LEWES, Del. (AP) — Residents across the mid-Atlantic spent Sunday preparing for a potentially miserable week as slow-moving Hurricane Sandy bore down on the coast, threatening floods, widespread power outages and property damage.
The storm threatened to bring as much as a foot of rain, winds of up to 80 mph and a wall of water 4 to 11 feet high to coastal areas. In the Baltimore-Washington area, meanwhile, governments, schools and transit systems announced they were closing Monday in anticipation of the worst.
In Delaware, Gov. Jack Markell encouraged motorists to cease any non-emergency travel beginning at 8 p.m. Sunday. By then, however, most roads in the southern Delaware coastal area already were deserted. Only a handful of cars rolled along Route 1 in Rehoboth, a major north-south artery that is often bumper-to-bumper during the summer tourist season.
By the time a 24-hour mandatory evacuation period for low-lying coastal areas had expired at 8 p.m., the Red Cross shelter at Cape Henlopen High School in Lewes had taken in only about 80 evacuees, well below its capacity.
“Now, the National Guard will start bringing them in,” shelter manager Rick Stevenson predicted. “Anybody who was able to drive is already here.”
Lynne Dougherty, 75, decided to stay at her home in Pot-Nets, a manufactured home community within the southern Delaware evacuation zone, even though many neighbors had left the area along the Indian River Bay.
“I’m staying put. Tomorrow may be a different story,” said Dougherty, who didn’t like the idea of being separated from her three cats in a Red Cross shelter.
“I am very stubborn,” she admitted.
By early Sunday evening, water already was pooling on some roads in the Long Neck area where Dougherty lives. Wind-driven waves in the Rehoboth Bay spilled into the parking lot of the state-run boat ramp at Masseys Landing.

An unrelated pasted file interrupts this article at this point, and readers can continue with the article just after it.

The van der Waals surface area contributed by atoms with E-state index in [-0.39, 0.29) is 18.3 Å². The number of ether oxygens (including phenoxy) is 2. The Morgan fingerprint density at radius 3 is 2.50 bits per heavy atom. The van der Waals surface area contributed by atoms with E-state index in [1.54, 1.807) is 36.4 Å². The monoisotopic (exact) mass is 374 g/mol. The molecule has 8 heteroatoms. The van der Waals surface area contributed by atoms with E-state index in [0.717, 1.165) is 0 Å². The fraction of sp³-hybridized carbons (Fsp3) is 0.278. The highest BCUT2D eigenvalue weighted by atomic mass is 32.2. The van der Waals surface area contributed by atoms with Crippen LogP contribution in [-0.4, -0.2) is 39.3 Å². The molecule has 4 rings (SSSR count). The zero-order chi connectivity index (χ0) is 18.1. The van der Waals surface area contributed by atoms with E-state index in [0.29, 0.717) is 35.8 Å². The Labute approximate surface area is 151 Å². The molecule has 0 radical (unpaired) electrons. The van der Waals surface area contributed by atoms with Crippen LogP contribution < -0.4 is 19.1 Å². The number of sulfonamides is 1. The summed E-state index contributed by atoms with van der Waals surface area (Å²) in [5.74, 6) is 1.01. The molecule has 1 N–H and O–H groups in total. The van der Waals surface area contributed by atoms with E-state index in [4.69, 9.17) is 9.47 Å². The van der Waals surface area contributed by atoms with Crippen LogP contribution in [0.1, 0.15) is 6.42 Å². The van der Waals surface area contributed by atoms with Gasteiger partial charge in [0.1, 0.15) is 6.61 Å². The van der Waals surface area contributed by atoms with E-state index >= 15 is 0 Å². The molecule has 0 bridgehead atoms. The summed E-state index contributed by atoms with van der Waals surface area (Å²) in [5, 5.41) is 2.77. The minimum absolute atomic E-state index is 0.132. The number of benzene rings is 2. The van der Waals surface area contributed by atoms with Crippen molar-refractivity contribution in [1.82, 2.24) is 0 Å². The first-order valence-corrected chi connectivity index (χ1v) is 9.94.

Markell had ordered the evacuation of 50,000 coastal residents. And when the Red Cross shelter in Lewes opened at noon Sunday, people were lining up outside.
Among the first in line were Hugh Phillips, 69, and his wife, Martha, 61, both of whom walk with canes. The couple lives in the Long Neck area of Sussex County, an area prone to flooding.
“We were told to get the heck out,” Hugh Phillips said. “I was going to stay, but it’s better to be safe than sorry.”
Others, meanwhile, decided to defy the order and stay put.
“I think it’s going to be an annoying rain storm,” said Jeff Zeller, a salesman from Pennsylvania who planned to ride out the storm in his summer home in Lewes, near Rehoboth Beach. He stocked up with two cases of Heineken beer and bottled water.
Sandy was headed north from the Caribbean, where it left more than five dozen people dead. It was expected to hook west toward the mid-Atlantic coast and come ashore late Monday or early Tuesday, most likely in New Jersey, colliding with a wintry storm from the west and cold air streaming down from the Arctic.
Forecasters warned that the resulting megastorm could wreak havoc across 800 miles from the East Coast to the Great Lakes.
In more populous northern Delaware, about 3,000 residents of flood-prone south Wilmington were also told to evacuate.
Bobbie Foote, a 58-year-old fitness coach, said she would ride out the storm at her daughter’s home in nearby Newark. It will be the first time she has fled a storm threatening the apartment building that has been her home for at least 40 years in the working-class neighborhood near the Delaware River, south of Philadelphia.
“My daughter insists that I leave this time,” said Foote, who stayed last year when flooding from the remnants of Hurricane Irene blocked streets at either end of the neighborhood. “She said I should never put myself in that predicament where I cannot get in or out of where I live.”
President Barack Obama signed an emergency declaration for Maryland and the District of Columbia, allowing federal agencies to help the local government respond to the storm.